St. Louis — Lightning struck and killed a southwest Missouri farmer checking on his cattle Thursday and three teenagers died in a crash on a wet highway in the region, as storms pelted the Midwest and threatened a harvest already delayed by earlier rains.
Communities in Missouri, Illinois, Kansas and Oklahoma were under flash flood warnings, with some areas expected to get several inches of rain into today.
A 40-year-old farmer was struck by lightning around 9:30 a.m. in the Phillipsburg area about 175 miles southwest of St. Louis, Laclede County Emergency Management Director Jonathan Ayres said. The man’s family realized something was wrong about an hour and a half later, when the farmer didn’t come back inside, Ayres said. The man’s name has not yet been released.
A cow also was killed in the lightning strike.
Also in southwest Missouri, three teenagers were killed about 3:45 p.m. Thursday when the car they were riding in slid across rain-slickened U.S. 160 near Willard and was struck by an oncoming pickup truck. The Missouri State Highway Patrol identified the victims, all from Springfield, as Samantha B. Gossett and Brady A. Laughlin, both 16, and Abreanna McCarter, 15.
A handful of low-lying roads flooded, but there were few traffic problems, transportation officials said. No other deaths or injuries were reported.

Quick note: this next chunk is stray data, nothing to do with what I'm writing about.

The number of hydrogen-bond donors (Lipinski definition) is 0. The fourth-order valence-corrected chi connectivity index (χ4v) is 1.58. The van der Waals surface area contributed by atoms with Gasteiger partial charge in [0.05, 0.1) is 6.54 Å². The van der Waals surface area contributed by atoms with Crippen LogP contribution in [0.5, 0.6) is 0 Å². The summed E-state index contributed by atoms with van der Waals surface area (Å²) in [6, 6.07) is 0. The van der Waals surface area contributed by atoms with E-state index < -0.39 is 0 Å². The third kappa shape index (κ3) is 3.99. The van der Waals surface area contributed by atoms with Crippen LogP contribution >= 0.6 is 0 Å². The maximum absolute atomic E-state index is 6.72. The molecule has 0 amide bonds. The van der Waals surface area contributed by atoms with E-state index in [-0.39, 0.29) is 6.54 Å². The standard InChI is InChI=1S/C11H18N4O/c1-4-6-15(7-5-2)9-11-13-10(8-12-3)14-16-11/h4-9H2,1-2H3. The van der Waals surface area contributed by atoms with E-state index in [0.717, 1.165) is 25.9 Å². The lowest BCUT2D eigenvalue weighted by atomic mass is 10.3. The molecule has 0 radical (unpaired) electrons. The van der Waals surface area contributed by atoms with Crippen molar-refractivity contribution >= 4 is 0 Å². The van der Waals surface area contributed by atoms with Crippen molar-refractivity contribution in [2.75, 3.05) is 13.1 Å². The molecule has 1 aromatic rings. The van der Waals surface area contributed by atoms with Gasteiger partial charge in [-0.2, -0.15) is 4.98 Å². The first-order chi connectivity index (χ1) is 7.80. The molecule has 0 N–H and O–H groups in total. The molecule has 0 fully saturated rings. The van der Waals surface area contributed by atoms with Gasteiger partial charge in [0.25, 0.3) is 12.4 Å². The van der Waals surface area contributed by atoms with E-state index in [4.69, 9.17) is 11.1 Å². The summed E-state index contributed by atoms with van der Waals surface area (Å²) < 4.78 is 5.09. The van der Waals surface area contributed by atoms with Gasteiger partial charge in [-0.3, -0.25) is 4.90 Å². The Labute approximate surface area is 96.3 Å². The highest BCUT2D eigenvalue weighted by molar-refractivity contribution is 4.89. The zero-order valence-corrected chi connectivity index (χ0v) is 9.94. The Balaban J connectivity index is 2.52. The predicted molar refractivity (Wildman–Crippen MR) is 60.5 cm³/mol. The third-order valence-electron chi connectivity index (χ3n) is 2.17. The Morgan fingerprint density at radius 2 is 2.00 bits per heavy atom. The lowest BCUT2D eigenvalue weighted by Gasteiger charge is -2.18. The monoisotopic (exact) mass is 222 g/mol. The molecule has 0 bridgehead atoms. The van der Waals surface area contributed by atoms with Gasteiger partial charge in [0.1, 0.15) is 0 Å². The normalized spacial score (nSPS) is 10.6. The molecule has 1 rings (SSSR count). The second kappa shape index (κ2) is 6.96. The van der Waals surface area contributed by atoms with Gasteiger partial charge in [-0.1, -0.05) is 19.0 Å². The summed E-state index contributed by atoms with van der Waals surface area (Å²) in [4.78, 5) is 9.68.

This week’s rain was another setback for corn and soybean farmers in Missouri and Illinois, where spring rains delayed planting and the harvest is already weeks behind schedule. Falling temperatures also have brought a threat of frost.
Dave Down, a 64-year-old farmer with land near land near Peoria, Ill., has brought in only 90 of his 950 acres of corn and none of his 550 acres of soybeans.
“It’s sort of frustrating,” Down said. “Here I am, with about 10 percent of my corn picked and no beans. Usually this time of year, we’re two-thirds done.
“This whole year has been terrible,” he added. At this rate — assuming a freeze doesn’t claim his crop — “I think the women will be bringing Thanksgiving dinner out to the combines.”
In Illinois, the National Weather Service expected 2 to 4 inches of rain across parts of the southern and central sections of the state before tapering off today. Anywhere from 2 to 6 inches of rain could fall in southwest Missouri around Springfield.